Sunday, February 23, 2014

Lentil and Tomato Curry

My junior year of college, I experienced lentils for the first time. I met a few friends for Indian food at a restaurant that I assume is now closed or has very poor search engine optimization. 

I remember walking through a strangely desolate parking lot into a dizzying array of gaudy decorations: gold elephants, red velvet curtains, fake mahogany pillars and Hindu Gods and Goddesses inexplicably situated next to Indian pop culture artifacts.  While Bollywood blasted and flashed on a huge screen situated in the waiting area, a pungent cloak of turmeric, coriander, and other unidentified spices enveloped me.

This is why I rarely travel, friends.  I was overwhelmed by a cultural experience at an Indian restaurant in Greenville, South Carolina.   You know that you were raised on suburban Protestant white bread when you experience culture shock upon entering a restaurant on American soil, but I digress.

In spite of my shock, the food was glorious and I ate dal or lentils for the first time.  I wanted to recreate the dish as soon as I got home, but I forgot the name of the food I had ordered (those one syllable dishes get me every time).  After an evening of unsuccessful searching with increasingly obscure and esoteric descriptions of this dish of dreams, I concluded that whatever I ate was not a food that mere mortals might make in their home kitchens.

Fast forward a few years, a co-worker from India came to Minneapolis and as is the tradition, we went to Bombay Bistro, an Indian Buffet.  Sitting next to her,  I pointed to the dal, and I said, “This is the best food in the whole universe.”  

Unsure of how to respond to my tendency toward hyperbole she dismissed me, “Bombay Bistro is the best food in the universe? I don’t think so.”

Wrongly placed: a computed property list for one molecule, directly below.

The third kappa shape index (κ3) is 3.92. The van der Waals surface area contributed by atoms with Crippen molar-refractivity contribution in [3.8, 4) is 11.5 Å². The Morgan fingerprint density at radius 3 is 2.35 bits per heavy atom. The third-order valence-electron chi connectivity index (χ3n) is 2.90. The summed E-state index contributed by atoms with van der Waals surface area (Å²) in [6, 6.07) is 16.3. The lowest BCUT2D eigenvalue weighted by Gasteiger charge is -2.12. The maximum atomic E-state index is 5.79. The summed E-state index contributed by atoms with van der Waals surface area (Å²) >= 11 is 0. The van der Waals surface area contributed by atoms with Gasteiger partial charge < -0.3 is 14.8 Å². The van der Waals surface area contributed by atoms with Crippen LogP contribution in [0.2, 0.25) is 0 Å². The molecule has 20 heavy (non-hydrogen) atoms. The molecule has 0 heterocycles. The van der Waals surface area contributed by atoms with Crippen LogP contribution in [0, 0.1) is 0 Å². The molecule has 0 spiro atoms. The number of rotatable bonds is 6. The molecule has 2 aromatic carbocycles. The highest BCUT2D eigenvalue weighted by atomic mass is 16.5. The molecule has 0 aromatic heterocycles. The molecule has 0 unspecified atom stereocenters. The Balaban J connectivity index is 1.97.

“No, dal is the best food in the whole world.  I wish I could make it at home,” I insisted

“Maybe you should Google a recipe; lentils are very easy to cook,” she said.

And my eyes were opened, a light came down from heaven.  How had I never connected that lentils and dal were the same food?  Why had I never Googled dal once I did learn the name?  A few months and a few recipes later, lentil curry is a household staple. 

This is one of my favorite recipes.  My version is inspired by this Spicy Red Lentil & Tomato Curry from Dramatic Pancake.  I’m sure that hers is better but I’ve never had the patience to follow the recipe from beginning to end, so here’s my version.

Red Lentil and Tomato Curry

3C Stock (Vegetable or Chicken bonus points for homemade)
1.5T Red Curry Powder
1T Cumin
1T Coriander
1t Cinnamon
½ t Nutmeg
1/2t Paprika
1t Salt
1-2t Red Pepper Flakes

3T Butter
3 Medium Carrots
4 Cloves Garlic
1 Large Onion
2T.Fresh grated ginger
3 Fresh tomatoes diced or one can diced tomatoes
1C Dry rinsed Lentils

Bring stock  to a low boil then add all the spices (Do this before you start chopping vegetables, and if you are really fast at chopping vegetables take a little break right now)

Peel and dice carrots and onion and set aside.  Mince garlic and grate ginger.

Heat butter and add ginger and garlic until it smells like you are an amazing cook and the garlic is a little brown; add carrots and onion and cook over low heat until onions are translucent.

Chop tomatoes (or open can) and add to vegetable mixture, let vegetables cook for at least ten more minutes.

In the meantime, rinse lentils and pick out the small stones. I don't bother soaking lentils, but if you're about that then you should have done that before step one, sorry.

Add vegetables and lentils to stock, cook over low heat until lentils are mushy and have absorbed all the stock (about 35 minutes)

Serve with basmati rice and cilantro.

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